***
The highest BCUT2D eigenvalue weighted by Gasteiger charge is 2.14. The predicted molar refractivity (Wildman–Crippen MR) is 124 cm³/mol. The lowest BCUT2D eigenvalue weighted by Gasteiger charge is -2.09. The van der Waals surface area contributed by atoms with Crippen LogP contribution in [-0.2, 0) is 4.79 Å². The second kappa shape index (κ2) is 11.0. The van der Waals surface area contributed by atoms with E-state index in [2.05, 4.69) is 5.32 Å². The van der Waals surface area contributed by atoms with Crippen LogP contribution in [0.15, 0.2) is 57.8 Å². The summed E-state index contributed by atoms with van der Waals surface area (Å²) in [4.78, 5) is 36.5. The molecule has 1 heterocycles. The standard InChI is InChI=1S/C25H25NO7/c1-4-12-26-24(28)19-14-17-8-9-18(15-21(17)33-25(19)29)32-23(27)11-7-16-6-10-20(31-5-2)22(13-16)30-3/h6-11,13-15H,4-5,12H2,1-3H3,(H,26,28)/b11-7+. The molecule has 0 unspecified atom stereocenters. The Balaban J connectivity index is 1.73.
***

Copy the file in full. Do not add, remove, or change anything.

The highest BCUT2D eigenvalue weighted by Gasteiger charge is 2.14. The predicted molar refractivity (Wildman–Crippen MR) is 124 cm³/mol. The lowest BCUT2D eigenvalue weighted by Gasteiger charge is -2.09. The van der Waals surface area contributed by atoms with Crippen LogP contribution in [-0.2, 0) is 4.79 Å². The second kappa shape index (κ2) is 11.0. The van der Waals surface area contributed by atoms with E-state index in [2.05, 4.69) is 5.32 Å². The van der Waals surface area contributed by atoms with Crippen LogP contribution in [0.15, 0.2) is 57.8 Å². The summed E-state index contributed by atoms with van der Waals surface area (Å²) in [4.78, 5) is 36.5. The molecule has 1 heterocycles. The standard InChI is InChI=1S/C25H25NO7/c1-4-12-26-24(28)19-14-17-8-9-18(15-21(17)33-25(19)29)32-23(27)11-7-16-6-10-20(31-5-2)22(13-16)30-3/h6-11,13-15H,4-5,12H2,1-3H3,(H,26,28)/b11-7+. The molecule has 0 unspecified atom stereocenters. The Balaban J connectivity index is 1.73.